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OR Lawmakers to Tackle Age Discrimination in the Workplace

Oregon Bureau of Labor Industries has received more than 2,500 claims of age discrimination in the past decade. (fizkes/Adobe Stock)
Oregon Bureau of Labor Industries has received more than 2,500 claims of age discrimination in the past decade. (fizkes/Adobe Stock)
January 15, 2020

SALEM, Ore. -- Creating an age-discrimination task force will be a priority during the Oregon Legislature's short session next month.

The discussion on how to address this issue started in the 2019 session after a 2018 AARP survey found three in five older workers in the state have seen or experienced age discrimination. According to the Oregon Bureau of Labor Industries, more than 2,500 age-discrimination claims have been filed with the agency in the past decade.

AARP Oregon state director Ruby Haughton-Pitts said older workers are a valuable part of the labor force, especially with the state's historically low unemployment numbers.

"How can we have a broad enough discussion that actually creates a viable workforce for the future in our state," she said, "and doesn't X people out just because you see when they graduated from college or high school or whatever, but says, 'This person has good skills; I need to take a look at them.' "

Haughton-Pitts said age-discrimination cases are much harder to prove than other types of discrimination. People 65 and older make up the fastest-growing age group in the workforce. She cited a few of the conversations she's had with folks who have felt discrimination firsthand - from a person who was told they couldn't do a job because it requires new technology to a 65-year-old woman who was asked why she didn't retire.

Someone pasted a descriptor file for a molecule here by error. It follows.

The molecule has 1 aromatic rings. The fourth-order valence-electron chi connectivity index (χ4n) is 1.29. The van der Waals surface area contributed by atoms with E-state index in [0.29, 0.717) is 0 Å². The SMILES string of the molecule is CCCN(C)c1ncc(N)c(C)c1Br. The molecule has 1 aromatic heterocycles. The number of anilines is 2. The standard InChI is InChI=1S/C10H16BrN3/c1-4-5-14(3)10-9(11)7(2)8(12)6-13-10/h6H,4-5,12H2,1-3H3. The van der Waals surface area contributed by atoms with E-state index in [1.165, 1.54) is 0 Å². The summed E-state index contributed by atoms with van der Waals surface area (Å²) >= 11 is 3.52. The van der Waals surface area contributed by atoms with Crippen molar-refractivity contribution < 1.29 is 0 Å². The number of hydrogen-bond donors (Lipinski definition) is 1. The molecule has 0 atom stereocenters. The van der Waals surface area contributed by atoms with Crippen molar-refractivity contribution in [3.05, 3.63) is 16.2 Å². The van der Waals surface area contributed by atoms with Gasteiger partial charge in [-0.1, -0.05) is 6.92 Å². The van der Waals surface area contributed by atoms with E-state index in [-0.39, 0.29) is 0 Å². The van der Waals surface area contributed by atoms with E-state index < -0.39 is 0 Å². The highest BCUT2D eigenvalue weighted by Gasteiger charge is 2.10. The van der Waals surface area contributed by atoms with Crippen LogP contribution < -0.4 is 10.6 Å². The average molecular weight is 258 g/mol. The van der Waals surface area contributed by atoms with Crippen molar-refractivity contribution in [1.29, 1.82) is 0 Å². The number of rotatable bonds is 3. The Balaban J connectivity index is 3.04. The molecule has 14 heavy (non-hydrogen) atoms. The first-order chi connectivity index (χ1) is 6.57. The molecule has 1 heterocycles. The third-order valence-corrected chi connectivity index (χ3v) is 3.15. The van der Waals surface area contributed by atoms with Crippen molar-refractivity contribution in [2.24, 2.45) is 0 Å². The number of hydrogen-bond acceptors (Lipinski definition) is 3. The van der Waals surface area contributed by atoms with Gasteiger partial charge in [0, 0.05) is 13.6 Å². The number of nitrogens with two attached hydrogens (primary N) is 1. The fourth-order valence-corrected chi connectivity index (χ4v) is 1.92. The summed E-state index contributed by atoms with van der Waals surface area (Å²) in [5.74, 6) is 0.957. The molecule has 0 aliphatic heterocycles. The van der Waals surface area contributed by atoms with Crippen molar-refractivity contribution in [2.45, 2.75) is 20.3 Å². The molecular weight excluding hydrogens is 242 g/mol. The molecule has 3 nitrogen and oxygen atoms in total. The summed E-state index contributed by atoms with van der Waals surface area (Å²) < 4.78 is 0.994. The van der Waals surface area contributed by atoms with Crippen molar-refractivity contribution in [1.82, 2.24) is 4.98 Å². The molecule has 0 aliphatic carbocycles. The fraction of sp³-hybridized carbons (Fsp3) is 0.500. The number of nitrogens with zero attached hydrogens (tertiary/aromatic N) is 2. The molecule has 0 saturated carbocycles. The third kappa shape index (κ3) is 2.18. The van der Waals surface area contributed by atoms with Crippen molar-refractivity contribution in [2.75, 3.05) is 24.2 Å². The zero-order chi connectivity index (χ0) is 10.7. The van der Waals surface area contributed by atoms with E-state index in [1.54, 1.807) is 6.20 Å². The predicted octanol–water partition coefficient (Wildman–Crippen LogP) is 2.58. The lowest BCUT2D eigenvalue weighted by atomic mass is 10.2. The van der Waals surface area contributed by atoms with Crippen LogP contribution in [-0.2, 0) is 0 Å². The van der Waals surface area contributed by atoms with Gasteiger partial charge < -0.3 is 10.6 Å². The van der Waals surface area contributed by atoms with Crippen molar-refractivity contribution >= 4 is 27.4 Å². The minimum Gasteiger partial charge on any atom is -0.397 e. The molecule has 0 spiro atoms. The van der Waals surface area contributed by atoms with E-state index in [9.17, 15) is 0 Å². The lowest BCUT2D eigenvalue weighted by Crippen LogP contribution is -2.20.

"She saw no reason why she should retire. She was happy in her job; she was doing well," Haughton-Pitts said. "And so, I think we're not realizing that people are living to be into their 80s, 90s and 100s -- and in order to live a fulfilling life, people need to work."

A bipartisan effort to address this issue also is taking place at the federal level. The U.S. House is scheduled to vote today on the Protecting Older Workers Against Discrimination Act. HR 1230 would restore the age-discrimination law to the way it was before a 2009 Supreme Court decision weakened it.

The 2020 session begins on Feb. 3.

The AARP Oregon survey is online at

Disclosure: AARP Oregon contributes to our fund for reporting on Consumer Issues, Health Issues, Livable Wages/Working Families, Senior Issues. If you would like to help support news in the public interest, click here.
Eric Tegethoff, Public News Service - OR